The Greenfoot Inn
There are in old books,
and logs, reference to the little inn, which sat close by the Church in years
gone by. Not much is known of the inn but references are as follows.
It is within the memory of people still living
that an inn was removed, a very pretty country inn, standing picturesquely near
the church and mill, an inn to which many of the worthy people retired between
the long services of Communion Sunday, and varied the religious services with
copious refreshments. But in every great enthusiastic gathering there is an element
of the unworthy, and when that element dominated the better the system came to
an end. Burns's satire undoubtedly hastened its downfall. Helen Steven Sorn Parish History 1898 Chapter 4
Another story is told of "Cork" Reid, the
father of "Blackey." Cork (everyone had a nickname) was fond of a dram
and sometimes got a bit breezy. One day he had been refreshing himself, not wisely
but too well, and was making his way with rather unsteady steps from the Greenfoot
Inn, past the mill-lade toward the manse gate. Mr Balfour had often remonstrated
with him about his failing, and just then, to his dismay, he saw the worthy minister
approaching. At that moment Cork got particularly unsteady, his foot slipped and
he fell into the lade. Mr Balfour took the opportunity of administering a deserved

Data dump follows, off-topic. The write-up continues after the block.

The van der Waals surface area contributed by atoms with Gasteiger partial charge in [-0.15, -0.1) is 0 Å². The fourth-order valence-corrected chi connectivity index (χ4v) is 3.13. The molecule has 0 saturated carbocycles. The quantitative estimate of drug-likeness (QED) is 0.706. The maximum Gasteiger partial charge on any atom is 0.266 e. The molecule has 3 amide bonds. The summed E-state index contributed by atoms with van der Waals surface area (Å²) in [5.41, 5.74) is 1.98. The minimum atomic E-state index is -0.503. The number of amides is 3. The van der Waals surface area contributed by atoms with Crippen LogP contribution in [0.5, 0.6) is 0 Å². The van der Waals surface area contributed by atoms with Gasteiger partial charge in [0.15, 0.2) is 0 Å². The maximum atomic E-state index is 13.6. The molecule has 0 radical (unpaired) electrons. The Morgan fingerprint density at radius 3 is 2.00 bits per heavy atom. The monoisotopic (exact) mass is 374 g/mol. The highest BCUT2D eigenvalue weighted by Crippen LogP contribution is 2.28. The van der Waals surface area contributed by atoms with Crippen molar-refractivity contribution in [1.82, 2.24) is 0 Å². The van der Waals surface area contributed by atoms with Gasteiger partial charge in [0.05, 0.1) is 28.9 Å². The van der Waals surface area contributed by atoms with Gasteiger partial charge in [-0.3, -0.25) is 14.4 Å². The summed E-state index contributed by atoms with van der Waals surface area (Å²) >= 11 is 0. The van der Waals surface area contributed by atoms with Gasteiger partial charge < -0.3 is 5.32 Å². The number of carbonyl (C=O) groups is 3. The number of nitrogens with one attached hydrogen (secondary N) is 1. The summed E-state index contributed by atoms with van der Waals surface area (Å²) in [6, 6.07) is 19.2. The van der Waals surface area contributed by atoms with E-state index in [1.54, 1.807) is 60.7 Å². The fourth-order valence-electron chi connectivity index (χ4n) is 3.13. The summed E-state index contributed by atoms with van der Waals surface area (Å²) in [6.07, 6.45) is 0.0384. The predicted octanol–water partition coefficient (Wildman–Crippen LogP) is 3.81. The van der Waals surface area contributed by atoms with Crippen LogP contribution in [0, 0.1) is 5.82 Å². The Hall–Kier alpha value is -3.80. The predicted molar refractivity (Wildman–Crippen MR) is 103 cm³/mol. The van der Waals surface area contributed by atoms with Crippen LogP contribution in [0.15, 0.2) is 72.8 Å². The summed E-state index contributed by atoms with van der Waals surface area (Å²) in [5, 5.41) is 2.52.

rebuke, but the unabashed Cork, from the midst of the water, was quite equal to
the occasion. "Mr Balfour," he cried out, "I've naething mair to
dae wi' you. I've jined the Anabaptists and I've jist got dipped."Helen Steven Sorn Parish History 1898 Chapter 8
Photo - John Clark Maddison
The little footbridge which must have come close to the Greenfoot Inn, which
sat under the bridge on the left.
A clip from the book, The Poetic
Works of AB Todd, published in 1906, and written by a man in his 80s!.
From the Sorn Parish Magazine
June 1907, this interesting reference
Correspondence by Kenny Baird from Royal Ontario Museum, May 2001.
The Museum mentioned in the clipping no longer exists. In 1933 its collections
were transferred to the Royal Ontario Museum. David Boyle was a very prominent
archaeologist in Toronto and was responsible for much of our existing anthropological
collections at the ROM. He was an active collector through the 1890s and early
Gerald Killan has published a biography on Boyle entitled: David Boyle: From
Artisan to Archaeologist .
Regards Arthur Smith
Royal Ontario Museum
See prominent members of the parish
It was in The Greenfoot Inn in
1795 that Sorn Curling Club was formed.
Click to view old maps of the area